Thursday, May 19, 2011

The story of Ramatou - “They will know us by our love”

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Friday morning I was at the office for a meeting and got a call from our sewing teacher that Ramatou (one of the girls in our Girls at Risk school) had passed out in class, and that no one was able to bring her around. It had been 20 minutes and she was still unconscious. I told them to use cold water on her and that I was on my way. When I arrived she was conscience, but barely. Her eyes were glazed and her pulse was rapid. We took her to a local clinic in the community and they gave her an I.V and medication and she slowly came around. At first she seemed panicked and disoriented. Her sister said her fever had reached 44 on the thermometer, but no confirmation on that from the Doctors. She stayed the afternoon until the pain was under control (that was what caused her to pass out) and then they released her. You see, Ramatou has a herniated intestine. She has been suffering with it for almost a year now and goes through bouts of intense pain. Her family has not dealt with it for 2 reasons. The first being that health care is expensive for them and they simply can’t afford the surgery she needs. The second reason is that they are highly uneducated and come with a “village” mentality which is really fatalistic. They just see death and pain as so normal that they don’t go out of their way much to fight back against it. We left the clinic with a paper needed to go try to get a surgical consult this coming week. The hernia could explain why Ramatou looks so emaciated. Poor girl is 15 years old but only 77 pounds.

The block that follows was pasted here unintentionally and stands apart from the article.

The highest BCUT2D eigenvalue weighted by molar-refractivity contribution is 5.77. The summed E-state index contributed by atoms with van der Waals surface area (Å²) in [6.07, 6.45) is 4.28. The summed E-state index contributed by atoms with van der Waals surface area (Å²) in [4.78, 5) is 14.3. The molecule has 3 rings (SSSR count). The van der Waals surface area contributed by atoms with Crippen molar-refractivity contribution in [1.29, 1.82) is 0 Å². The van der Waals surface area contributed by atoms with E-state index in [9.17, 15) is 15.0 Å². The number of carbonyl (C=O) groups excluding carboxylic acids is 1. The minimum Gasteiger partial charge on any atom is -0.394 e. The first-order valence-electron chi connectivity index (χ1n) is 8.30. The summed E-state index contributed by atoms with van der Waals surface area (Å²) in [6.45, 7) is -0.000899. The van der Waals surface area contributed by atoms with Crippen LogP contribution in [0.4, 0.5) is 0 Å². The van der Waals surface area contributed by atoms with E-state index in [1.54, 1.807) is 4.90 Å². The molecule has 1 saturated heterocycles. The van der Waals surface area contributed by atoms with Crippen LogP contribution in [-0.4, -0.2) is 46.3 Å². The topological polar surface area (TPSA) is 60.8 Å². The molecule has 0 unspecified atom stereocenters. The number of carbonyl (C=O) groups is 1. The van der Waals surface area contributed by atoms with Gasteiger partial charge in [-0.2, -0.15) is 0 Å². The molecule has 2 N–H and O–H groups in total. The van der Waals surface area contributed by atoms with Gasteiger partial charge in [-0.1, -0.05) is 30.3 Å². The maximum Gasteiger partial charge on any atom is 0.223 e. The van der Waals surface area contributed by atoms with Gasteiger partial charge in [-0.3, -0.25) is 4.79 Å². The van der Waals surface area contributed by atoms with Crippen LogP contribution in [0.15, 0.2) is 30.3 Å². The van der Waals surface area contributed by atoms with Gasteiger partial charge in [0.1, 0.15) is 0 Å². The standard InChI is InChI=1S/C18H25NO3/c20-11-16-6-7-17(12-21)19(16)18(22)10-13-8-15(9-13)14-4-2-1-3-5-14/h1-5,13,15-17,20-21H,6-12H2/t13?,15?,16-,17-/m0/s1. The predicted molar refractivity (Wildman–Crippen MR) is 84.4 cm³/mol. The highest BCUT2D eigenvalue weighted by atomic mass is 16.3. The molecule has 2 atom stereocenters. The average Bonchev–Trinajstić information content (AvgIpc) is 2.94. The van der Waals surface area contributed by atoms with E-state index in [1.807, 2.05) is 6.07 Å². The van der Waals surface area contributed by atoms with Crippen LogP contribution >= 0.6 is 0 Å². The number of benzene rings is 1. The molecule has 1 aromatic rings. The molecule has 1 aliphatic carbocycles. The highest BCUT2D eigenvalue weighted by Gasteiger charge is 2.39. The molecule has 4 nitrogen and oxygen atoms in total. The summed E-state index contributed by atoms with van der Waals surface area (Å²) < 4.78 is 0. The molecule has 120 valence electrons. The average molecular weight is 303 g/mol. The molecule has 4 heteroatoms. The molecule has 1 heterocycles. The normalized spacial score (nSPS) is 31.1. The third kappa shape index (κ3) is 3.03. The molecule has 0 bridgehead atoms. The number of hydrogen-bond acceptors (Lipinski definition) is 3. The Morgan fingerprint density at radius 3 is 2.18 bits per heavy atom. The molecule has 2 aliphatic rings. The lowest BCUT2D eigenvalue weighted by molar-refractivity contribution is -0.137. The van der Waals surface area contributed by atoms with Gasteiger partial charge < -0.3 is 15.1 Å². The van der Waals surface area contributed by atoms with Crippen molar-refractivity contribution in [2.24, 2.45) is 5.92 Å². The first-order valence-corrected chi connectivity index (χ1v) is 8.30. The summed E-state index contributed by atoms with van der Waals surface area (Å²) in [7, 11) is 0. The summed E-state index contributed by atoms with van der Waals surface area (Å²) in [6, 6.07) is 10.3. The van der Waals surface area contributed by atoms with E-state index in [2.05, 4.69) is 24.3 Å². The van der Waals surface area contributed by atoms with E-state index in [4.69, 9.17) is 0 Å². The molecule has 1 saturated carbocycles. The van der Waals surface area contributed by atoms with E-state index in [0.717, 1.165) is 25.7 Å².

However, by 7pm that evening the pain was back with a vengeance and Ramatou was screaming out in pain and passing out again. You could see a big mass on her stomach that was hard as a rock (about the diameter of an apple). So they called me and I came and got the mom, and aunt and cousin and we all headed to Niamey’s National Hospital. Now this hospital is a place I really try to avoid. It is chaotic, dirty, smelly and downright unhygienic.  The first triage area was for children (since she is 15) and we waited with 60 or so other people. The room is open to the sky at the edges and smelled like stale food, urine and cats. Oh yes the cats. There were stray cats wandering around, nibbling at extra food people had brought. Most people show up at the hospital with a pot of food, a sleeping mat and a jug of water. They know they will be here a long time and there are no services. Heaven forbid if you need to use a bathroom! (I have gotten very adept at holding it!). The people shooed the cats away and just sat back in the metal benches, or lay sprawled on the floors between the benches, dosing off with their children while waiting to see a Dr. Most of the children I saw were under the age of 5. Considering 1 out of every 4 children in Niger die before the age of 5, this is not surprising. The walls were covered in what looks like a thin coat of black soot and the floors were so caked in dirt and filth I even washed my flipflops when I came home.

After only an hour and a half of waiting the Mom got impatient. She went up to a Dr. and demanded if there was space for Ramatou. When told the ward was full, she quickly seemed to give up and said we would just take Ramatou home. At this point Ramatou was dozing on my shoulder and still whimpering in pain. I kept thinking “What if the hernia bursts or becomes completely strangled? This could kill her!”. The Mom asked me to go ask the Dr. if there was any space. I know they wanted me to go because I have the white face, and maybe the Dr. would take notice and at least look at Ramatou.